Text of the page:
At The Millions, Brooke Hauser compares Lena Dunham’s Not That Kind of Girl with Helen Gurley Brown’s seminal Sex and the Single Girl and finds, distressingly, that not much has changed when it comes to the critical reception of women writing about sex:
A lot has happened since 1962 when Sex and the Single Girl came out.
The Daily Beast takes a look at the history of the female essayist from Didion to Dunham:
From cultural critic Susan Sontag and journalist-turned-screenwriter-turned-novelist (and Dunham’s mentor) Nora Ephron, and on through to the host of talented female essayists writing today, this is clearly a flourishing genre that the following women writers—in my mind some of the best writing today—are very much making their own; as Carol Hanisch famously declared in 1969, the personal is political; if, that is, one’s personal experience is mined eloquently and intelligently enough.
Lena Dunham launched her collection of personal essays, Not that Kind of Girl, yesterday. At NPR, the filmmaker, actress, and author discusses oversharing, sexual assault, and pornography. Dunham did not get through the week without controversy, though. Gawker wrote up a click-bait attack on Dunham criticizing her book tour....more
On Tuesday, Margaret Atwood released Stone Mattress, a collection of “wonderfully weird short stories.” Stone Mattress is Atwood’s eighth collection of stories, not to mention her 14 novels and other formidable volumes of poetry, children’s literature, and nonfiction. Reviewers across the boards are heralding this most recent work as “wise, sharp,” and “rich.”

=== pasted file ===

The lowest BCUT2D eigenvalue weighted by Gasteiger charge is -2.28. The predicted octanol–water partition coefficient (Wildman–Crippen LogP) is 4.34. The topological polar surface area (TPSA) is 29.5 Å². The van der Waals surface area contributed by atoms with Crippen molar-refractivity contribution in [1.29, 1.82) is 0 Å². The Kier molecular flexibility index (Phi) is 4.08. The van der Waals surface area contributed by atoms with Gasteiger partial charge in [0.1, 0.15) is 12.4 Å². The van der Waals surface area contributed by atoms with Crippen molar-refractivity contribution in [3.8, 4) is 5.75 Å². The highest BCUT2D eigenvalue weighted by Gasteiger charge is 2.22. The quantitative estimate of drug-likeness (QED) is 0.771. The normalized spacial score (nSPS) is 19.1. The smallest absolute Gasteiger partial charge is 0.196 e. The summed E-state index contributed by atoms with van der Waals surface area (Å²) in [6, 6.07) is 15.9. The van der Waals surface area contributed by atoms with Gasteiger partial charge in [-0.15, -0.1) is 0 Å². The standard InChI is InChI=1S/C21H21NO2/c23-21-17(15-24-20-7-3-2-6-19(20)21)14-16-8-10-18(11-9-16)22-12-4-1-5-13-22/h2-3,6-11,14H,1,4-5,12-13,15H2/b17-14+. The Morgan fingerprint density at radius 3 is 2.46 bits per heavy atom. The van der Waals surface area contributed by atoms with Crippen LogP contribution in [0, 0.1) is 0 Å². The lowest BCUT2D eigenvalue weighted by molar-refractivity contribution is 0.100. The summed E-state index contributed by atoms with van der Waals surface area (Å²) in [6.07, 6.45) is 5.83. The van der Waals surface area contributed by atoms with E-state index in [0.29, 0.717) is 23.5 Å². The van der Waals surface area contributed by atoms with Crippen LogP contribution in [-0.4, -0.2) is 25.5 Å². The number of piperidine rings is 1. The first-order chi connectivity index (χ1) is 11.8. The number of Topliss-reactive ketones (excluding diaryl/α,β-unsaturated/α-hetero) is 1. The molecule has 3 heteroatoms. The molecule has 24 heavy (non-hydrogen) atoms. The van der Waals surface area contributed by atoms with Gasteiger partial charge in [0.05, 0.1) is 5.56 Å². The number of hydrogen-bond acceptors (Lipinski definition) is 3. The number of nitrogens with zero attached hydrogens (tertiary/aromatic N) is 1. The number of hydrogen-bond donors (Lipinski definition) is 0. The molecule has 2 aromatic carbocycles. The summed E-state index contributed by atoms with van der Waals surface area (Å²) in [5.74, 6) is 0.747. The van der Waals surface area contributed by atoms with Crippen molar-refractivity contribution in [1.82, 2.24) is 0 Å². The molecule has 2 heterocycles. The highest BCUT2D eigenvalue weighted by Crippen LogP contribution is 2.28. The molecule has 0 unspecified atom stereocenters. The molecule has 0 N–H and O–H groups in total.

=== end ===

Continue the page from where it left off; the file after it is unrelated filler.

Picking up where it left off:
Let’s look at the title story of the collection, published by the New Yorker back in December 2011....more
You probably knew that Lena Dunham wrote a memoir (if you didn’t, she has), but she’d love to remind you why she’s qualified. Meghan Daum elaborates for the New York Times Magazine:
To suggest that Dunham is too young, too privileged, too entitled, too narcissistic, neurotic and provincial (in that rarefied Manhattan-raised way) to be dispensing advice to anyone is to add very little to the ever-expanding, very much already-in-progress conversation about her place in the culture and her overall right to exist.
The fact is that I write under duress, often in my bed, often at the last minute. I’m kind of a binge writer, I would say…
Lena Dunham, a former Rumpus interviewee, sheds light on her creative process, Twitter, the third season of Girls, and her forthcoming book in a recent interview with Salon....more
The fight against inequality, the fight against The Default, is a fight for white spiritual and emotional freedom, not just the freedom of people of color, women, or gays and lesbians.
In a diffuse but thought-provoking essay at Salon, Kartina Richardson explores the idea of whiteness as neutral, and how it limits writers of every race....more
At The New Yorker, Anna Holmes writes about how “Girls” and Sheila Heti’s new novel How Should a Person Be? “treat heterosexual coupling as secondary, and how they depict the profundity of female friendships, not to mention their real perils—which are quite different from the competitive jockeying that is so often imagined.”
Holmes proposes that these texts may signify “the beginnings, perhaps, of a revolution in the way women’s relationships are discussed.”...more